Rutgers faculty are internationally recognized for the work they do to create new knowledge, generate innovative ideas, and prepare the next generation of leaders. They have won the National Medals of Science and Technology, Guggenheim Fellowships, MacArthur “Genius” Awards, and Fulbright Scholarships, and been named Professor of the Year. They have been elected to the most prestigious scholarly societies: the National Academy of Sciences, National Academy of Engineering, Institute of Medicine, American Academy of Arts and Sciences, American Academy of Arts and Letters, and American Association for the Advancement of Science.
Paul Falkowski, a professor of geological and marine science at the School of Arts and Sciences, was awarded the 2018 Tyler Prize for Environmental Achievement. Falkowski received the award in recognition for his pioneering work aimed at understanding and communicating the impacts of human activities on the global climate.
Evie Shockley, an associate professor of English at the School of Arts and Sciences, was selected as a finalist for the Pulitzer Prize for Poetry. Shockley also codirects the Rutgers English Diversity Institute (REDI), which encourages students from underrepresented cultural, economic, and ethnic backgrounds to pursue academic careers. Students benefit from the experience of someone who is not just a theorist, but a working poet.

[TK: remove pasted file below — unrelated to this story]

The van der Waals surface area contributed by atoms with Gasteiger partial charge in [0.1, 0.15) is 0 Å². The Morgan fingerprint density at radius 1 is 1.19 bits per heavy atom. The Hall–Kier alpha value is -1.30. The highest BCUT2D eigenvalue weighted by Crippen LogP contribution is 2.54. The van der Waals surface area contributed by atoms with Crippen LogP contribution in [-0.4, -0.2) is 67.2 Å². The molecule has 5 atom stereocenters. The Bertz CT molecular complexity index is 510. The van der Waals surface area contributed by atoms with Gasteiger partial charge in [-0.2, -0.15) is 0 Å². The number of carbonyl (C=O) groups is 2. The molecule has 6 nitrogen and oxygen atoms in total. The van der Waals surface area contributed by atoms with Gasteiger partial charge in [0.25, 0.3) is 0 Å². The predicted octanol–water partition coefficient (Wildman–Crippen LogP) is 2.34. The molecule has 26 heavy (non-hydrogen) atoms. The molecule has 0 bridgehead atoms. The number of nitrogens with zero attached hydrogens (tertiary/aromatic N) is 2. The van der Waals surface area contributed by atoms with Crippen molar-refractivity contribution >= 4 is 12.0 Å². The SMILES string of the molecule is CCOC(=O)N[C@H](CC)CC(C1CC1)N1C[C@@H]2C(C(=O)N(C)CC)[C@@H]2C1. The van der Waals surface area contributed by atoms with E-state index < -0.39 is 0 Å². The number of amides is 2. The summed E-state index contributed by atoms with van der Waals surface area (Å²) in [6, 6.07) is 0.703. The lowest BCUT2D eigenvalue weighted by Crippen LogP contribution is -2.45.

Helen M. Berman, Board of Governors distinguished professor emerita of chemistry and chemical biology, has been elected to the American Academy of Arts and Sciences. Berman plays a leadership role for the Electron Microscopy Data Resource and is currently developing infrastructure for archiving structures that have been determined using integrative/hybrid methods.
Three assistant professors at the School of Engineering have been awarded prestigious CAREER awards. The honors from the National Science Foundation come with grants totaling more than $1.5 million for campus-based research that will include dozens of Rutgers students during the next five years.
Janne Lindqvist in the Department of Electrical and Computer Engineering was awarded for his research in the science of security and solutions for secure authentication to verify authorized users by smartphones.
Ronke Olabisi in the Department of Biomedical Engineering was awarded for her research on faster healing of chronic wounds that afflict diabetics and the elderly, immobile, and obese.
George Tsilomelekis in the Department of Chemical and Biochemical Engineering was awarded for his work developing more energy-efficient production of propylene, which is used in creating many materials.